Oh, are you holding that sword I mentioned earlier? Does the complete sword go, or just the hilt?
Ok, all of the above and anything you are carrying … and anything inside anything you are carrying.
There. That sorts it. All good now. Clothes, handbags, scabbards, backpacks, laptops, all of it. The Zone-of-Effect™ magically stops at the edge of anything you want to take with you.
Hmmm. How about taking other people … ? Are you holding someone’s hand, gazing romantically into their eyes? Will you reappear still holding their hand but nothing else? Well, she probably didn’t really love you anyway. She definately won’t now.
No, let’s stay with just you for now.
Where are you going? We started out moving you six metres to the left. A bit silly really. Handy to get to the fridge but not much else. How about down to the shop for some milk? You’ve been there before so it should be easy, yeah?
You’re really going to have to ignore planetary motion here. Inertia too. This is fantasy though so no problems.
How about altitude? Here you are now, standing on a floor three metres above ground level. The front door of the shop is one kilometre East and ten metres down the hill, so thirteen metres below us. Do you need to know this, or does your talent somehow take care of these sorts of details? It would be … unfortunate … to teleport to exactly the same altitude. Gravity always has the last laugh.
You’d better hope there are no mountain tops involved. I wouldn’t recommend trying it from an aeroplane, either.
Location, location, location. Do you have to know where you’ll going? Can you zip over to a totally unknown place? Distance becomes an issue too. How far can you teleport and just what limits you? Does how much weight you are carrying change things?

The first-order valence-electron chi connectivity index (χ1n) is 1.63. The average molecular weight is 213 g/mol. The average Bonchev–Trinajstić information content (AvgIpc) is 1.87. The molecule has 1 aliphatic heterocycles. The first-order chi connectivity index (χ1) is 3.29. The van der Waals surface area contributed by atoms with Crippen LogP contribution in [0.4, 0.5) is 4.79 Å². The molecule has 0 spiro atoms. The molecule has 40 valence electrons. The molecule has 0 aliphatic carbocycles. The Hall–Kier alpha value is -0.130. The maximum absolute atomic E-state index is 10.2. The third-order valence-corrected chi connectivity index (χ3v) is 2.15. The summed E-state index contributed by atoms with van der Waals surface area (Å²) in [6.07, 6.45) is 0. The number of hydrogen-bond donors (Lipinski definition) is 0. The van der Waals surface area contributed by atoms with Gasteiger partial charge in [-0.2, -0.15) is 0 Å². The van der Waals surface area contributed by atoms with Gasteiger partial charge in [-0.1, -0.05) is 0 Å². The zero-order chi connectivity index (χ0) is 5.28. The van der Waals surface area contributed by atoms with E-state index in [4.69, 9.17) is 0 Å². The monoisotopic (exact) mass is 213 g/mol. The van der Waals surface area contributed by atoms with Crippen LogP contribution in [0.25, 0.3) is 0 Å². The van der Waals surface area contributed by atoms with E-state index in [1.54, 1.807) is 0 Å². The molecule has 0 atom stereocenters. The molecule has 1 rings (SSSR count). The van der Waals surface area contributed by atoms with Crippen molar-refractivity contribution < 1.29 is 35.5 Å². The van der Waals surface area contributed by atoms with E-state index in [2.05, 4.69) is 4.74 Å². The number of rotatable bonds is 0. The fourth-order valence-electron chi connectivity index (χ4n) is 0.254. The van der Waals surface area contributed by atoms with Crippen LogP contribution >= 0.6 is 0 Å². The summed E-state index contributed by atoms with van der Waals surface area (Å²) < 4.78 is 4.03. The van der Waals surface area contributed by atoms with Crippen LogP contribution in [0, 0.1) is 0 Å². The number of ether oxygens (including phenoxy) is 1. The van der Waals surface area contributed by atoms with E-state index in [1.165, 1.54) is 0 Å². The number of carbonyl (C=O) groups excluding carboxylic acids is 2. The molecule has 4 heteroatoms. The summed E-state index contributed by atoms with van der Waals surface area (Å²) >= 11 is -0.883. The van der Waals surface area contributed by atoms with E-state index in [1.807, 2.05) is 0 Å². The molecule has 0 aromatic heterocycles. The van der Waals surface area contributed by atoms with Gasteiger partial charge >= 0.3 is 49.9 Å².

Let’s move on, shall we? Oh, before we do … Water. Teleport into it and where does the water go? Teleport above it and you’re going to get very wet. Those swimming lessons are going to come in handy after all.
Let’s consider time. As Albert Einstein spent quite a lot of his career thinking about it, it behooves us to think about it too.
How long does this trip take? Is it instantaneous, or is there a period when you are not here or there but somewhere in between? Instantaneous travel is going to upset an awful lot of physicists; they’re limited by law to the speed of light, which is so slow in the real universe. Perhaps you’ll travel at the Speed-of-Plot™, that highly variable velocity dependent entirely on the whims of the author. So, how long does it take, and does the duration increase with distance? Is the relationship linear, logarithmic, geometric? Perhaps it’s some hitherto unknown Waving-Hand-Factor™ that will remain unexplained because it is a Universal-Secret™ known only to certain ungendered monks in Tibet.
Are you aware during the transit? What do you see, or feel? It’s easy to brush over this when you’re writing in third-person, but a first-person viewpoint leaves you somewhat obliged to describe the experience.
This whole essay speaks to why I am not a writer. I can’t write without analysis and in doing that analysis I completely destroy what I was imagining.
I started to write a story involving a young protagonist who wound up on a space station. You know the type: a big wheel spinning around a central core. The space station, not the protagonist.
It’s all very easy until you start looking at NASA reports on spin and its effects on the human body. I did that and then started working on the mathematics to make my fantasy at least possible. The size torus necessary to get a decent level of centripetal force, say 0.6G, at less that two revolutions per minute (see NASA) is big. Really big. There went that story.
Maybe one day I’ll figure out how not to overthink, but that day is not this day.